Missing in battle: The disappearance of General Charles "Bull" Keerans 0
Aheavy mist of cloud and ash rises from the repetition of artillery barrages and machine gun fire.
All is quiet on the battlefield. Combatants on both sides lie either dead or dying. If they are lucky, the survivors are rushed to aid stations and live to see their families one day. The dead are either buried where they lay or escorted with honours to a cemetery.
Then there are others who cannot be found -they may have been killed or captured. Anxious families are left to speculate on their fates, sometime for decades. Sometimes forever. They are called MIA's - Missing in Action.
One of the more curious MIA's was Brigadier General Charles "Bull" Keerans. He remains the highest ranked officer among the 74,000 American missing from the Second World War. Initally believed to have died when his troop transport spiraled into the Mediterranean Sea, did the general survive only to disappear, along with thousands of allied soldiers, into the Soviet Gulag archipelago?
A native of Charlotte, North Carolina, Charles Leslie Keerans graduated from West Point in 1919. He was then commissioned into the infantry. He had a reputation for being a bit of a daredevil who relished in risky motorcycle racing. His quick rise in the ranks culminated with command appointments at Fort Bragg and Fort Benning. When the U.S. joined the war in 1941, the "Bull," as his troops called him, was appointed the Chief of Staff of the 101st Airborne Division. In 1942, he was promoted brigadier general and assigned to the 82nd Airborne as its assistant divisional commander. He then shipped out to North Africa.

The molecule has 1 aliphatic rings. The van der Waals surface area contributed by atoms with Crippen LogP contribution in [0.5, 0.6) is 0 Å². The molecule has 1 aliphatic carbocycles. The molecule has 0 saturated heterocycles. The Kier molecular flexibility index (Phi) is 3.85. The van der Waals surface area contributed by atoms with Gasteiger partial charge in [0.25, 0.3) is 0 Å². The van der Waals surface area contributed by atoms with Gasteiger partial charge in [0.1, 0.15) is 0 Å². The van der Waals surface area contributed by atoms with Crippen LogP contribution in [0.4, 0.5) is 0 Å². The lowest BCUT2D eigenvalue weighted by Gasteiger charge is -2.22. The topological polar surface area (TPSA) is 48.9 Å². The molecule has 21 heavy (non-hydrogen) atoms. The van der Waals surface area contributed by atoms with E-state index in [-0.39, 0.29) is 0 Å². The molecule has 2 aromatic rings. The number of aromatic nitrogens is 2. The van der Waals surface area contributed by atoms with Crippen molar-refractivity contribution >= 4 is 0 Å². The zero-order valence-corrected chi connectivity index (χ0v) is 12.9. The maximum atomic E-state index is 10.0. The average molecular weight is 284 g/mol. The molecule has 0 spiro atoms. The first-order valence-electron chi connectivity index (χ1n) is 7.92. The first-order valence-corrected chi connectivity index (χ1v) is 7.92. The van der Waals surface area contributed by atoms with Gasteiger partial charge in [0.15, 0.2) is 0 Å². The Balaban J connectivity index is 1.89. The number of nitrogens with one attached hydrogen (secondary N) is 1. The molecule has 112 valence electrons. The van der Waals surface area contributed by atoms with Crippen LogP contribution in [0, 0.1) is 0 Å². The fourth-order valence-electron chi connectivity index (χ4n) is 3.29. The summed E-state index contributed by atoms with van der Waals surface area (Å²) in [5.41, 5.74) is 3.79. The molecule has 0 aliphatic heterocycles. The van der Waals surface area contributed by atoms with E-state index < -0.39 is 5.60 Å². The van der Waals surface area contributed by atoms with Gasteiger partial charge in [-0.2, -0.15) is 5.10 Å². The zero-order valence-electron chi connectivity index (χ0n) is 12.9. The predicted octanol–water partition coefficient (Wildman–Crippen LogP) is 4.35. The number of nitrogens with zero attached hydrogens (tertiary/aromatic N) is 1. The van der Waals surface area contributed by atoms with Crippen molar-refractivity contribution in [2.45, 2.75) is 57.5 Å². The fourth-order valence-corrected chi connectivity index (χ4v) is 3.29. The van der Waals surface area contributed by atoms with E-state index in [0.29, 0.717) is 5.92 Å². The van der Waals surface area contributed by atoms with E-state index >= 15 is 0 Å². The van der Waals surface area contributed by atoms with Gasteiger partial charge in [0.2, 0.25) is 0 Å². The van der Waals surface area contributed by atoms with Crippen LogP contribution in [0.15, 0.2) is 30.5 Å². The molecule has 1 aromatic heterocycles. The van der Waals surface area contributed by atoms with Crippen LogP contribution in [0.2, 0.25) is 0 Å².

After midnight on July 9, 1943, the allies launched their invasion of Axis-occupied Sicily. Attacking from the east was the British 8th Army, led by General Montgomery, which included the 1st Canadian Infantry Division. General Patton led the 7th U.S. Army, which would land forces in the west. From the outset, "Operation Husky" was not without its difficulties.
The U.S. 505th Parachute Regiment, commanded by Colonel James Gavin and part of the 82nd, were dropped behind the enemy's coastal defenses. Their intended DZ, or drop zone, was east of Ponte Olivo, eight kilometres inland from Gela which would serve as the American bridgehead for the coming invasion. A combination of strong winds, enemy fire and C-47 pilots not acquainted with the region resulted in the unit's 3,406 men being scattered over a 60-mile area.
"Bull" Keerans was waiting in Tunisia for the codeword to launch the second wave of airborne troops. On the morning of July 11, he received the message: "Mackall tonight. Wear white pajamas." He ordered the 504th to prepare to drop that evening on an airfield at Farello and reinforce the seaborne landings.
Although he was instructed to remain in Tunisia to supervise the movement of the division and subsequent resupply, Keerans could not resist the opportunity to join in the battle. At the last minute, he decided to accompany a C-47 flown by lieutenants Ray Bousch and John Gibson. As the flight was scheduled to return after the drop, he figured he would be back in Tunisia before dawn.
That night, the regiment flew north towards the island. As they approached the Sicilian coast, the lead planes were peppered with tracer fire from below. The anti-aircraft fire was coming from the allied naval force which had just been bombed by German Junkers. Keerans and the regiment were now flying into a hailstorm of "friendly fire."